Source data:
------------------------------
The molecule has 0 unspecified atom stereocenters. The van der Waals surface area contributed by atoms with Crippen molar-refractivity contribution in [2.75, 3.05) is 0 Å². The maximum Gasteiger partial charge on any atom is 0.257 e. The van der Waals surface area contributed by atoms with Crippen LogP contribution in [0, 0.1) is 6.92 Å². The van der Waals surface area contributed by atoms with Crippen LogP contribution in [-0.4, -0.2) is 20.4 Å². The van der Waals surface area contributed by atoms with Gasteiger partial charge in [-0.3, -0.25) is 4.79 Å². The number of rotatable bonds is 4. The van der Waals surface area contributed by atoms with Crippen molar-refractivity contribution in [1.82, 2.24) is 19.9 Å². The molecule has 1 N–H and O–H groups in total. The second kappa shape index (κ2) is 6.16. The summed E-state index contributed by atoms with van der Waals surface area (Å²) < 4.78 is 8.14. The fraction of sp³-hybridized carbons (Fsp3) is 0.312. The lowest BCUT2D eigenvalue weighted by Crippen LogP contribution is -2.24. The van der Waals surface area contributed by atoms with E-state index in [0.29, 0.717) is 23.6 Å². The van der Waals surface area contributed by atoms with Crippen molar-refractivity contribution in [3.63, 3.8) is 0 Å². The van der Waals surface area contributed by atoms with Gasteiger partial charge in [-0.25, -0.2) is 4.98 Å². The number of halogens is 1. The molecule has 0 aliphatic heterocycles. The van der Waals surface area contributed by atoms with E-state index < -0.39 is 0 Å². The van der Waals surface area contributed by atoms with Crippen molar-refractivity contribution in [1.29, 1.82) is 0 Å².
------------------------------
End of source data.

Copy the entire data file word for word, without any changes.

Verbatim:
The molecule has 0 unspecified atom stereocenters. The van der Waals surface area contributed by atoms with Crippen molar-refractivity contribution in [2.75, 3.05) is 0 Å². The maximum Gasteiger partial charge on any atom is 0.257 e. The van der Waals surface area contributed by atoms with Crippen LogP contribution in [0, 0.1) is 6.92 Å². The van der Waals surface area contributed by atoms with Crippen LogP contribution in [-0.4, -0.2) is 20.4 Å². The van der Waals surface area contributed by atoms with Gasteiger partial charge in [-0.3, -0.25) is 4.79 Å². The number of rotatable bonds is 4. The van der Waals surface area contributed by atoms with Crippen molar-refractivity contribution in [1.82, 2.24) is 19.9 Å². The molecule has 1 N–H and O–H groups in total. The second kappa shape index (κ2) is 6.16. The summed E-state index contributed by atoms with van der Waals surface area (Å²) < 4.78 is 8.14. The fraction of sp³-hybridized carbons (Fsp3) is 0.312. The lowest BCUT2D eigenvalue weighted by Crippen LogP contribution is -2.24. The van der Waals surface area contributed by atoms with E-state index in [0.29, 0.717) is 23.6 Å². The van der Waals surface area contributed by atoms with Crippen molar-refractivity contribution in [3.63, 3.8) is 0 Å². The van der Waals surface area contributed by atoms with Gasteiger partial charge in [-0.25, -0.2) is 4.98 Å². The number of halogens is 1. The molecule has 0 aliphatic heterocycles. The van der Waals surface area contributed by atoms with E-state index < -0.39 is 0 Å². The van der Waals surface area contributed by atoms with Crippen molar-refractivity contribution in [1.29, 1.82) is 0 Å².